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Israel Won’t Condone Appeasement of Saddam Hussein, Levy Warns U.N.

Israeli Foreign Minister David Levy warned the General Assembly on Monday that the Jewish state adamantly refuses to pay the price for international appeasement of Saddam Hussein.

“The Iraqi ruler cocks a gun at Israel’s head, demanding to extricate himself from the wrath of international law,” Levy said in an address to the General Assembly.

“The free world should know that Israel will not sacrifice its security as the price of United Nations decisions aimed at safeguarding their economic well-being and freedom. Israel will know how to defend itself if attacked, and its response will be harsh and painful,” he vowed.

The Israeli foreign minister described the Iraqi president as a “megalomaniac dictator” and an “unrestrained ruler” who has “already proven to the world his willingness to employ lethal chemical weapons, using them against thousands of Kurds, his own countrymen.”

President Bush, who addressed the General Assembly immediately before Levy, used milder language, but also detailed Hussein’s “genocidal, poison gas war” against its Kurdish citizens.

“Iraq’s unprovoked aggression” against Kuwait is “a throwback to another era, a dark relic from a dark time,” the president said. He called for an unconditional withdrawal of Iraqi forces from Kuwait.

Bush said such a withdrawal could create “opportunities” in the Middle East, including the opportunity for “all the states and peoples of the region to settle the conflict that divides the Arabs from Israel.”

A SUGGESTION OF LINKAGE?

There were suggestions Monday that by mentioning the Arab-Israeli conflict, Bush was moving toward some sort of indirect linkage between resolution of the Persian Gulf crisis and the Palestinian issue.

But Yuval Rotem, spokesman for the Israeli Mission here, rejected that interpretation, saying his government did not perceive any policy change in Bush’s remarks.

“It is not our impression” that Bush was linking the resolution of the two conflicts in any manner, he said.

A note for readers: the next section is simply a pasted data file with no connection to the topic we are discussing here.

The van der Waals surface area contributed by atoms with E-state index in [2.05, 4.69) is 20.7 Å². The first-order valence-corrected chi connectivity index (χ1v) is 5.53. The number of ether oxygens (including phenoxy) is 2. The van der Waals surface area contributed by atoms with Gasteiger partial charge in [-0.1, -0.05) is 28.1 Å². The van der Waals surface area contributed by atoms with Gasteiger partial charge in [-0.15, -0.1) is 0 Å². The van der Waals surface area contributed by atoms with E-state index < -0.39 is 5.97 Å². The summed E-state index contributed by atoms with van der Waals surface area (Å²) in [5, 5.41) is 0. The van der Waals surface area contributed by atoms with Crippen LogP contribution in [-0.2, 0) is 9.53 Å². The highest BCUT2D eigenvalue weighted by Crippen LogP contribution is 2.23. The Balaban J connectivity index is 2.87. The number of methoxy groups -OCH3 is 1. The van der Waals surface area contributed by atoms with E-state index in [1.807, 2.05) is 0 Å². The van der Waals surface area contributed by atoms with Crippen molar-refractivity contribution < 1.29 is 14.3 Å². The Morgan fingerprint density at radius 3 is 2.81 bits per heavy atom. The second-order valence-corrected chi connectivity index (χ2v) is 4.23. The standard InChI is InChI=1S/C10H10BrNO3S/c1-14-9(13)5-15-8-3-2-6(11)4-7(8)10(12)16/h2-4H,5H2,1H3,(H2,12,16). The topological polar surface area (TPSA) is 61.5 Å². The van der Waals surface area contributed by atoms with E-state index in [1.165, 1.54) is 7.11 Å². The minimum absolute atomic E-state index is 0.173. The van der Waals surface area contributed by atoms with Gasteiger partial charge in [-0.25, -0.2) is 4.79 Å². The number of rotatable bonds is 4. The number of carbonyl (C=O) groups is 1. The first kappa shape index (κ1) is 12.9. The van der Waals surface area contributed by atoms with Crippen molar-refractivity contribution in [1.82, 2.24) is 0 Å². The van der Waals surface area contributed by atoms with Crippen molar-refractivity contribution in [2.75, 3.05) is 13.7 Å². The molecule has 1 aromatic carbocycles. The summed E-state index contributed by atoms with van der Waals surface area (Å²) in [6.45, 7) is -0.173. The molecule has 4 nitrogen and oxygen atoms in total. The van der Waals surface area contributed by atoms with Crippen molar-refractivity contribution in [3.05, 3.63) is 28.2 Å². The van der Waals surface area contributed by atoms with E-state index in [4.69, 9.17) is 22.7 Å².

Rotem said that Israeli policy is in line with American policy for bringing about peace in the Middle East. He said that both governments believe that the Gulf crisis must be solved first; only afterward, can other conflicts be addressed.

In his General Assembly speech, Levy openly challenged the Arab states to pursue peace with Israel.

He stressed the core component of the current Israeli government’s approach to the peace process: that any settlement with the Arab nations is a precondition to accommodation with the Palestinians.

“First and foremost,” the foreign minister said, “the states of the region should proclaim forthwith the termination of the state of war.”

He said the “willingness on the part of Arab states to foreswear the state of war” would “help also in advancing the solution of the Palestinian problem.”

He spoke of Prime Minister Yitzhak Shamir’s peace initiative of May 1989 and said the biggest obstacle in its path is the terrorist activities of the Palestine Liberation Organization.

He added, however, that “our war against terrorism and rejection of its perpetrators as partners and interlocutors should by no means debar the peaceful forces among the Palestinians from joining us forthwith in talks to further the peace initiative, as we have proposed.”

Levy touched on the historic mass immigration of Soviet Jews to Israel and the thawing of the Eastern bloc. He praised Soviet President Mikhail Gorbachev, calling him “a bold and sagacious statesman, a leader who has instituted a dramatic transformation in his country, which is tearing down in its wake barriers of hostility between nations.”

During Levy’s speech to the international body, a number of delegates from Arab and Moslem nations left the assembly hall, including representatives of Iraq, Iran, Saudi Arabia and the Palestine Liberation Organization, which has observer status. Of the Arab states, only the representatives of Kuwait, Bahrain and Jordan remained in the hall.

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